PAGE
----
California voters concerned with the fate of our public schools face a dilemma this election day--how to vote on the two competing tax measures that each pledge to provide significant new financial support to our state’s public education system. Propositions 30 and 38 present very different alternatives to the immediate fiscal crisis in our schools and formulating an opinion on them is no easy matter.

Proposition 30, “The Schools and Local Public Safety Protection Act of 2012,” was put forth by Governor Jerry Brown and is endorsed by both teachers unions, school districts and education related organizations. It promises, via a mix of higher income taxes and sales taxes, to provide increased funding to our public schools and ensure sufficient monies for targeted public safety services that have been pushed down to local levels. But the most significant aspect of this measure was that it was designed to prevent the automatic budget cuts that will be triggered in January should it not pass.


Stripped to bare reality, Proposition 30 represents nothing less than the unfinished business of the 2012-2013 budget, business that Sacramento was unwilling or unable to take care of. Because the legislature can now pass budgets with a simple majority, the under-resourced 2012-2013 plan with its worst-case scenario trap-door (AKA automatic budget cuts) could pass through the legislature.

But the additional revenue sources to make that budget actually function still required a super-majority--two-thirds of lawmakers would need to vote for it, a threshold that is absolutely unobtainable. Given that the California Republicans’ no-tax pledge is still in effect, there was no possibility of a new revenue stream from Sacramento.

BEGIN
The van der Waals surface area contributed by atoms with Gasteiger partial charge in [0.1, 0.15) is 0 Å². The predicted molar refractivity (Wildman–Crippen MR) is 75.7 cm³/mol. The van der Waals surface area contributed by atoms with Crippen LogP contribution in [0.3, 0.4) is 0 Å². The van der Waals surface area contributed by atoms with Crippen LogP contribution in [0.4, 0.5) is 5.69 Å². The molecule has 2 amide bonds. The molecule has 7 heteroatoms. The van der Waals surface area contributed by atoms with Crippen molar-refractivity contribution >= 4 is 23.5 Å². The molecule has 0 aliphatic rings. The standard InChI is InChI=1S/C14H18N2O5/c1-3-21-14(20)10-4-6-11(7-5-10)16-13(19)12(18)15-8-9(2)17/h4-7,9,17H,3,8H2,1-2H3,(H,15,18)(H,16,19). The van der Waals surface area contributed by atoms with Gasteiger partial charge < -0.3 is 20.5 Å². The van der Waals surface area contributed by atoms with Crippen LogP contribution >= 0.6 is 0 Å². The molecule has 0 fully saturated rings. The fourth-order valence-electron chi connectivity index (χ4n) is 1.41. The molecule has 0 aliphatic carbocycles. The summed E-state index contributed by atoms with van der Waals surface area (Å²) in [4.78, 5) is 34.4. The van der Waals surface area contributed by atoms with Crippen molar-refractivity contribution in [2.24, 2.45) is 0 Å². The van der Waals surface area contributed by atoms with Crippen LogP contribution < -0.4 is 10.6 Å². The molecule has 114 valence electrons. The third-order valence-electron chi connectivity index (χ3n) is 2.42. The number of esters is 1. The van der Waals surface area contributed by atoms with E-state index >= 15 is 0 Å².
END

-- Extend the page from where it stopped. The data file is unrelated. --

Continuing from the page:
If anyone doubts that pledge gets enforced, just ask former State Assemblyman Brian Nestande who had to resign from office because he voted for the bill to close corporate tax loopholes in order to provide revenue to stop UC tuitions from rising. The super-majority rule and the California Republican party have complete control over our state’s finances, forcing ballot measures to be the only viable alternative. Hence Proposition 30.

The provenance of Proposition 30 starkly reveals the structural flaws in our state’s financial system, but the struggle to fix that problem belongs to another day. The task in front of us is to decide if this measure is good for California right now--and it does have some qualities to recommend it. Besides eliminating the automatic budget cuts, Proposition 30’s biggest strength is that it taxes the right people, namely higher income earners making over $500,000 per year. Shifting the financial burden corrects a current imbalance in which lower-income earners pay a greater share of their earnings in taxes than do higher-income earners.

Another plus in this measure’s favor is that the additional money funds a variety of critical social infrastructure needs, including but not limited to, public education through the community college level. Sufficient funding for public education is a necessity, but so are public safety services and mental health services, which are among some of the other major categories of Proposition 30 funded needs. The challenges of public education now include challenges caused or exacerbated by a tattered social infrastructure.